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BWW Reviews: Fashion Institute's ELEGANCE IN AN AGE OF CRISIS Mixes Restraint and Ravishment

BWW Reviews: Fashion Institute's ELEGANCE IN AN AGE OF CRISIS Mixes Restraint and Ravishment

The parallels between the 1930s and the 2010s may begin with politics--the Great Depression then, the Great Recession now--but they certainly don't end there. Think menswear. Right now, the only suits worth buying have trim contours and understated details, and good luck to any designer (looking at your recent collection, Michael Kors...) who tries to drag us back to the floppy, drapey, dopey fits of yesteryear. The techniques that got us to this moment evolved in the 1930s; 1920s suiting wasn't big and billowy, but the taut, athletic cut we prize today wasn't perfected until the Roosevelt years. Such correspondences don't end here, either. Where high-end women's fashion is concerned, bodice-hugging cuts, resplendent yet loosely structured skirts, and interesting patterns in one or two tones seem to be winning the day. Look at this year's Academy Awards, then look at photos of the 1934 Oscars--and watch fashion history repeat itself.
I'm not alone in these judgments by any means. According to the organizers of Elegance in an Age of Crisis: Fashions of the 1930s, the Depression era is widely viewed as "the period in which truly modern clothing was created. Fashion broke free of Edwardian restriction and celebrated the natural human form." Because of this, walking through the latest offering from the Museum at the Fashion Institute of Technology is closer to window shopping than to a gallery visit: the clothes aren't merely worth admiring, they're worth wanting. I'd gladly exchange one of my kidneys for a lambent green smoking jacket on display, and plenty of female visitors would probably give more than that for a black rayon dress printed with diagonal dashes of white orchids.
Yes, lambent green. And yes, rayon. But curators Patricia Mears and G. Bruce Boyer elevate and enchant these garments, the more idiosyncratic ones included. The main display is in a lofty gallery, the mannequins set up in loose clusters that recall a cocktail party, the whole room tricked out with veils and pillars of diaphanous fabric that transform it into a ghost Hollywood or a style Heaven. Though Elegance in an Age of Crisis has its excesses and pretensions, it is impossible to resist. It's as confident and charming as the men and women who wore, and occasionally designed, the goods on display.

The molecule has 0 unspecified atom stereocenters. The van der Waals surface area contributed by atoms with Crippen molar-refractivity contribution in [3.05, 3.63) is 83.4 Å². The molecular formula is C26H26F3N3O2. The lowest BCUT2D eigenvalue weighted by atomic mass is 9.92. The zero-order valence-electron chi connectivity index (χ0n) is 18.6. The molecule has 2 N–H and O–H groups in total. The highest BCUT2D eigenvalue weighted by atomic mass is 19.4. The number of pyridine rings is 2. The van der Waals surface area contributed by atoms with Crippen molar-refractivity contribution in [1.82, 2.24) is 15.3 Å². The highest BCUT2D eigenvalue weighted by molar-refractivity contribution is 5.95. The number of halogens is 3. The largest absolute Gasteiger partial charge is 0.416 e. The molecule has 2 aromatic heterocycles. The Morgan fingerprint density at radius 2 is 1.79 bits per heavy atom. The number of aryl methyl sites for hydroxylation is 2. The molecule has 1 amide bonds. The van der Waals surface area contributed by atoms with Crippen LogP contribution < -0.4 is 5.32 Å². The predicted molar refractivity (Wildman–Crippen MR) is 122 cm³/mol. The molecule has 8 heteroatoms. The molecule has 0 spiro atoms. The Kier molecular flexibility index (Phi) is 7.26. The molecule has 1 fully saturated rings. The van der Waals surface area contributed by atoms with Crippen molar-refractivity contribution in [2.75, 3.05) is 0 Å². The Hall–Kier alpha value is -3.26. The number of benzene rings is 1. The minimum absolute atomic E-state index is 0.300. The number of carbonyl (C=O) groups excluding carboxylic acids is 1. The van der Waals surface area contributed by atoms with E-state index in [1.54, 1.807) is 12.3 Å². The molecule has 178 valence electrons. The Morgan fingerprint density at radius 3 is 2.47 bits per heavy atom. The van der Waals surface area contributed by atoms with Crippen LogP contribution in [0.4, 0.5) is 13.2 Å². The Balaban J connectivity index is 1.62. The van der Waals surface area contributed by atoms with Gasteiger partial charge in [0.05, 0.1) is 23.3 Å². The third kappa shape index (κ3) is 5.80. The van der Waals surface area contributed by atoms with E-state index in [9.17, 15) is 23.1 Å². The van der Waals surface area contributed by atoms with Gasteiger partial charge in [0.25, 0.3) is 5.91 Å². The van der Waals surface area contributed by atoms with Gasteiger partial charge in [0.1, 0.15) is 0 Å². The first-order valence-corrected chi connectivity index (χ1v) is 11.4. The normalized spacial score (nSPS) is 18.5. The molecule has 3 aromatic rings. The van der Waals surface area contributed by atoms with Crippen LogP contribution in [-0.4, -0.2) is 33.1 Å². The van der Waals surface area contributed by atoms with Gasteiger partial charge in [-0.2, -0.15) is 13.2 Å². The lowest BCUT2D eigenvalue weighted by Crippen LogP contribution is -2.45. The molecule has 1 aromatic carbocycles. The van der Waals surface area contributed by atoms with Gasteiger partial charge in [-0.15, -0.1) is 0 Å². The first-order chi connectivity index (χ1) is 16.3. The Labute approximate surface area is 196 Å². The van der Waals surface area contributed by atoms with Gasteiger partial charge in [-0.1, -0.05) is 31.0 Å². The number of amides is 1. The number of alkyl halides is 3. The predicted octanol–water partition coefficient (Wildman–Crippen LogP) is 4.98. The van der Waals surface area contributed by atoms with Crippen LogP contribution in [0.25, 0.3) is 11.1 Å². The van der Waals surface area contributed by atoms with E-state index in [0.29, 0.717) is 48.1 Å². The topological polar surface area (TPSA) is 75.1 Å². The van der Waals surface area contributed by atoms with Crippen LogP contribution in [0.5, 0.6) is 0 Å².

As you might have guessed, the focus of Elegance in an Age of Crisis is fashion at the highest end. Even the bathing suits are luxuriant (see: the Munchen women's ensemble, with its jaunty orange-and-navy design) or dandyish (see: the MacGregor men's getup, with a robe decorated with male watersportsmen and divers). Elsewhere in the 1930s, fashion was growing more subtle and, in important ways, growing up. And the folks at the FIT Museum seem to intuit this; as you enter Elegance in an Age of Crisis, you will be greeted by art deco wall signs--except that here, the over-the-top golds and blacks of 1920s art deco have been replaced by silvers and blues appropriate to an era of less lavish, more resourceful elegance.

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Patrick Kennedy A critic, journalist, and award-winning fiction writer, Patrick Kennedy has published a variety of articles on art and culture. He is a topic writer and site administrator at About.com, where he has written extensively on international literature, literary awards, and film adaptation. Patrick's essays and articles have also appeared in The Alternative Press, Modern Language Notes, Map Literary, The Montreal Review, The Hopkins Review, and other publications. He is currently a member of the English and writing faculty at Georgian Court University.



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